Nostalgic lore states the toll of church bells marked the birth of the U.K.’s CATHEDRAL; realists insist the church bells were actually pounding headaches produced by wicked hangovers. While attending a Carcass show in Cardiff, Wales in late 1989, former Napalm Death vocalist Lee Dorrian and Mark “Griff” Griffiths discussed their love and admiration for bands such as Trouble, Pentagram, Black Sabbath, and Candlemass. The following fateful morning sealed the deal to form a doom metal band (hangovers be damned) to carry the torch of their heroes while an ever-important question loomed: who was going to be in the band besides them?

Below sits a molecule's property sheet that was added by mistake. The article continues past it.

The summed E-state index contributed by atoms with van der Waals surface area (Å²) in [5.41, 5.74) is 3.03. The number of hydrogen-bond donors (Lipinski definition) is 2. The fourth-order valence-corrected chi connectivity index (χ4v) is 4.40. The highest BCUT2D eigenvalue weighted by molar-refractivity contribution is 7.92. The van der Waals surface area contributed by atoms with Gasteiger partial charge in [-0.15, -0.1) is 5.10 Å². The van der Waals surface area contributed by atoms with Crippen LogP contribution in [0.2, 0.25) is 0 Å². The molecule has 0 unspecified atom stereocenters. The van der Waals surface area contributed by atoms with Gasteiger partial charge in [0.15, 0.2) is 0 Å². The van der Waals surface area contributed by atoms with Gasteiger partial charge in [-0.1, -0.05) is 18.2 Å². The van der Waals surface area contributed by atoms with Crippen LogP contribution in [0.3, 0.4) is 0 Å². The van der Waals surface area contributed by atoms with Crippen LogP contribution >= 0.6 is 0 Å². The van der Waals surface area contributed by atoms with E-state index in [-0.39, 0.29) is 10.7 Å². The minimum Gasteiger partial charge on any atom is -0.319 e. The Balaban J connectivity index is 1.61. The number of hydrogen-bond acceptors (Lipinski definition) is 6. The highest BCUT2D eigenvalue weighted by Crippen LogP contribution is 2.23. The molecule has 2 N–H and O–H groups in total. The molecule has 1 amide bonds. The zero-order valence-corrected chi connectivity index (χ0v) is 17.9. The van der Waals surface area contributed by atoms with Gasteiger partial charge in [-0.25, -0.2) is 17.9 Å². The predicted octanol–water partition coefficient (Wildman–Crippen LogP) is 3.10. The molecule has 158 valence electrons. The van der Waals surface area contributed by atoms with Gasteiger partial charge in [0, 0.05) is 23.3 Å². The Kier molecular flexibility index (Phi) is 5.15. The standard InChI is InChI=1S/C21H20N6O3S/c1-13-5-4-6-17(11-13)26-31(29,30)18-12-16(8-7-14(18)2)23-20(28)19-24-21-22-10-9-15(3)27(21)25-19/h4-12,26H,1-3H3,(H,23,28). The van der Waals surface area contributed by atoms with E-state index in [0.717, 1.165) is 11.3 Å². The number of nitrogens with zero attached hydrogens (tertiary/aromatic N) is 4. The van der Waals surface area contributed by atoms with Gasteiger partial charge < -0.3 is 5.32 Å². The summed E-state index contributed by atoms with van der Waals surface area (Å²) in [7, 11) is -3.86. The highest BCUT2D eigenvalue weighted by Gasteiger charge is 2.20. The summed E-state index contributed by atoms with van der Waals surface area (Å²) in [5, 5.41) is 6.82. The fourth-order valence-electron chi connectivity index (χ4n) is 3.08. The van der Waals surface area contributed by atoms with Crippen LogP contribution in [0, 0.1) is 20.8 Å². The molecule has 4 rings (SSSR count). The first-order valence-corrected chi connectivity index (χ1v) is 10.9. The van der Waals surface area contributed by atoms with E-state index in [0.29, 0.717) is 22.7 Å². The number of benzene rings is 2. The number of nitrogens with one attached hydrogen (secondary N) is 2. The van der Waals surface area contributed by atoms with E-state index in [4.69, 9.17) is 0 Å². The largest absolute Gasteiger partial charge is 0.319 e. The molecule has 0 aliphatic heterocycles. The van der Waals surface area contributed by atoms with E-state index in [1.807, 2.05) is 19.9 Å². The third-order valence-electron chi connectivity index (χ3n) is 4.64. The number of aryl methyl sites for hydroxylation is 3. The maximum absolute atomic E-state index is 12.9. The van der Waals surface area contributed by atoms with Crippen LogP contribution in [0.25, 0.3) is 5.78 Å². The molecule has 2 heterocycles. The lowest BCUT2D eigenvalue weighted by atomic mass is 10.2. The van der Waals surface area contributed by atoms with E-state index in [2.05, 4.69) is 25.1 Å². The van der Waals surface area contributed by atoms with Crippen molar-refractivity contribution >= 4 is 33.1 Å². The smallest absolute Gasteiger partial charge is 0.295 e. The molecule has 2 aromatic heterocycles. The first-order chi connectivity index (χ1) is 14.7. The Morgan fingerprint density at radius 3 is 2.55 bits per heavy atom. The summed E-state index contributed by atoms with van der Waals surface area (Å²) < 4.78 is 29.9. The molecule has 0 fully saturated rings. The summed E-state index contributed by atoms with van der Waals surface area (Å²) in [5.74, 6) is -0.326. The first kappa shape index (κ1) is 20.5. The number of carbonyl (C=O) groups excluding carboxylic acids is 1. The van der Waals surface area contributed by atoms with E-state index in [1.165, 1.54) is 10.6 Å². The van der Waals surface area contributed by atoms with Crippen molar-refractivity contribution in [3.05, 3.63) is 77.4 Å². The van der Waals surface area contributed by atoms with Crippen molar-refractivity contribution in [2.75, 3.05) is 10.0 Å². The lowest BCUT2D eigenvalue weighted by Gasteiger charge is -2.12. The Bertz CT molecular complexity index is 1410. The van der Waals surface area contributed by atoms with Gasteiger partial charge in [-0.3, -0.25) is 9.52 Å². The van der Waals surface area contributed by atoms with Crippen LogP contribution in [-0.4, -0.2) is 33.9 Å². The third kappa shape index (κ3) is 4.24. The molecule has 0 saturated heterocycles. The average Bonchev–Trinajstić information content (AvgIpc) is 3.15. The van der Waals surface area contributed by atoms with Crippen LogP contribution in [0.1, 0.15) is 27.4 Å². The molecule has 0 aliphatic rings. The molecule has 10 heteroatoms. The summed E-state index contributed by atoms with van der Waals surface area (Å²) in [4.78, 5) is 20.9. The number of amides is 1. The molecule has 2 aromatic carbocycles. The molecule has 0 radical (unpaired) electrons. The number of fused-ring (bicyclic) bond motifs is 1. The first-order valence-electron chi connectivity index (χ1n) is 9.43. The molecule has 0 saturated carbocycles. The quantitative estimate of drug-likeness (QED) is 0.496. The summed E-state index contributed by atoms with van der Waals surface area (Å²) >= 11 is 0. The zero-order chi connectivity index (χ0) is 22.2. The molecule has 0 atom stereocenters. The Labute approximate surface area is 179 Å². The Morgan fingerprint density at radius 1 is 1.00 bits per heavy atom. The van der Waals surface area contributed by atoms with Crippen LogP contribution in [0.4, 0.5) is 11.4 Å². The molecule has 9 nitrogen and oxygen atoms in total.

Target number one was former Acid Reign guitarist Garry “Gaz” Jennings who purchased a copy of Griff’s doom metal fanzine at a Candlemass show in 1988. Target number two was ex-Sacrilege drummer Andy Baker. The inaugural bass-less CATHEDRAL rehearsal took place at Rich Bitch Studios in March 1990. After a few more rehearsals, Baker was replaced by ex-Filthkick member Ben Mochrie. When their search for a bass player proved futile, Griff switched over from guitar and – in the band’s quest to incorporate the twin guitar harmonies of early Trouble – added second guitarist Adam Lehan (ex-Acid Reign) prior to self-producing their In Memoriam EP in 1990, released on Lee’s burgeoning Rise Above Records. In Memoriam gained them worldwide attention within the underground, tours with Morbid Angel and Saint Vitus, and a label deal with Earache Records, but no external success seemed to guarantee a stable drummer. Lee’s recruitment of ex-Dream Death/Penance drummer Mike Smail via a trans-Atlantic handwritten letter seemed to get CATHEDRAL’s momentum going in the right direction. While the recording of their bleak, slow motion classic 1991 album, Forest Of Equilibrium (recently inducted into Decibel Magazine’s Hall Of Fame) is a story in itself (eating lunch with members of Black Sabbath, mass depression, the supposed demonic possession of Mr. Dorrian), this release managed to attract the attention of Columbia Records in the U.S. Yet again, the revolving doors to the drum throne rotated once more, and ex-Acid Reign skins man Mark Ramsey Wharton was invited into the band’s ranks in 1992.